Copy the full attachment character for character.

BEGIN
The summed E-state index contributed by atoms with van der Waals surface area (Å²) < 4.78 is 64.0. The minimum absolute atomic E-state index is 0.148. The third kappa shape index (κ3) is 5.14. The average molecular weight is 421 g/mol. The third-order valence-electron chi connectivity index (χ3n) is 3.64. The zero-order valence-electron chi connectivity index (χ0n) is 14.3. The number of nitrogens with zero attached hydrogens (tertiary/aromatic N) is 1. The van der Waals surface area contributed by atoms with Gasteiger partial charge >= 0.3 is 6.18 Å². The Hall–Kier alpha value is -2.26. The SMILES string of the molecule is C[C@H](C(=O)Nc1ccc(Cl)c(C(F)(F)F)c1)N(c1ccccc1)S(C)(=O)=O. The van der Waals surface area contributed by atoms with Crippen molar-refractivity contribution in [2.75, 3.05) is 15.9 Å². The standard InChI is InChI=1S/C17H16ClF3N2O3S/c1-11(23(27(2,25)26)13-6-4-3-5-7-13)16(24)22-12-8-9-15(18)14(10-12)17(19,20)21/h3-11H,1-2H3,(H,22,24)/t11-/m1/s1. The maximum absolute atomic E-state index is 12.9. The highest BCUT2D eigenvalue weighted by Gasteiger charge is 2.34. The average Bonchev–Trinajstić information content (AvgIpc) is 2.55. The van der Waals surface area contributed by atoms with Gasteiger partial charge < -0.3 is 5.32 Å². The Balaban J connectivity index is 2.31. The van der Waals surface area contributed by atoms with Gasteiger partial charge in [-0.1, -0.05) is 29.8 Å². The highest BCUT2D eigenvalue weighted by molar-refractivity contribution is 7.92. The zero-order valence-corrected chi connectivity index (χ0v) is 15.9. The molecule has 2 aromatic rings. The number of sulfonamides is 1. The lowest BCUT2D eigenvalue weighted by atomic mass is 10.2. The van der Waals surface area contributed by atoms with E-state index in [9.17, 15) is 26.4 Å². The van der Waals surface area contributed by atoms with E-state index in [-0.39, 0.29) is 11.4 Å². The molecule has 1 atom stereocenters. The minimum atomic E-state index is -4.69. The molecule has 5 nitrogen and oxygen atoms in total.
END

The summed E-state index contributed by atoms with van der Waals surface area (Å²) < 4.78 is 64.0. The minimum absolute atomic E-state index is 0.148. The third kappa shape index (κ3) is 5.14. The average molecular weight is 421 g/mol. The third-order valence-electron chi connectivity index (χ3n) is 3.64. The zero-order valence-electron chi connectivity index (χ0n) is 14.3. The number of nitrogens with zero attached hydrogens (tertiary/aromatic N) is 1. The van der Waals surface area contributed by atoms with Gasteiger partial charge >= 0.3 is 6.18 Å². The Hall–Kier alpha value is -2.26. The SMILES string of the molecule is C[C@H](C(=O)Nc1ccc(Cl)c(C(F)(F)F)c1)N(c1ccccc1)S(C)(=O)=O. The van der Waals surface area contributed by atoms with Crippen molar-refractivity contribution in [2.75, 3.05) is 15.9 Å². The standard InChI is InChI=1S/C17H16ClF3N2O3S/c1-11(23(27(2,25)26)13-6-4-3-5-7-13)16(24)22-12-8-9-15(18)14(10-12)17(19,20)21/h3-11H,1-2H3,(H,22,24)/t11-/m1/s1. The maximum absolute atomic E-state index is 12.9. The highest BCUT2D eigenvalue weighted by Gasteiger charge is 2.34. The average Bonchev–Trinajstić information content (AvgIpc) is 2.55. The van der Waals surface area contributed by atoms with Gasteiger partial charge < -0.3 is 5.32 Å². The Balaban J connectivity index is 2.31. The van der Waals surface area contributed by atoms with Gasteiger partial charge in [-0.1, -0.05) is 29.8 Å². The highest BCUT2D eigenvalue weighted by molar-refractivity contribution is 7.92. The zero-order valence-corrected chi connectivity index (χ0v) is 15.9. The molecule has 2 aromatic rings. The number of sulfonamides is 1. The lowest BCUT2D eigenvalue weighted by atomic mass is 10.2. The van der Waals surface area contributed by atoms with E-state index in [9.17, 15) is 26.4 Å². The van der Waals surface area contributed by atoms with E-state index in [-0.39, 0.29) is 11.4 Å². The molecule has 1 atom stereocenters. The minimum atomic E-state index is -4.69. The molecule has 5 nitrogen and oxygen atoms in total.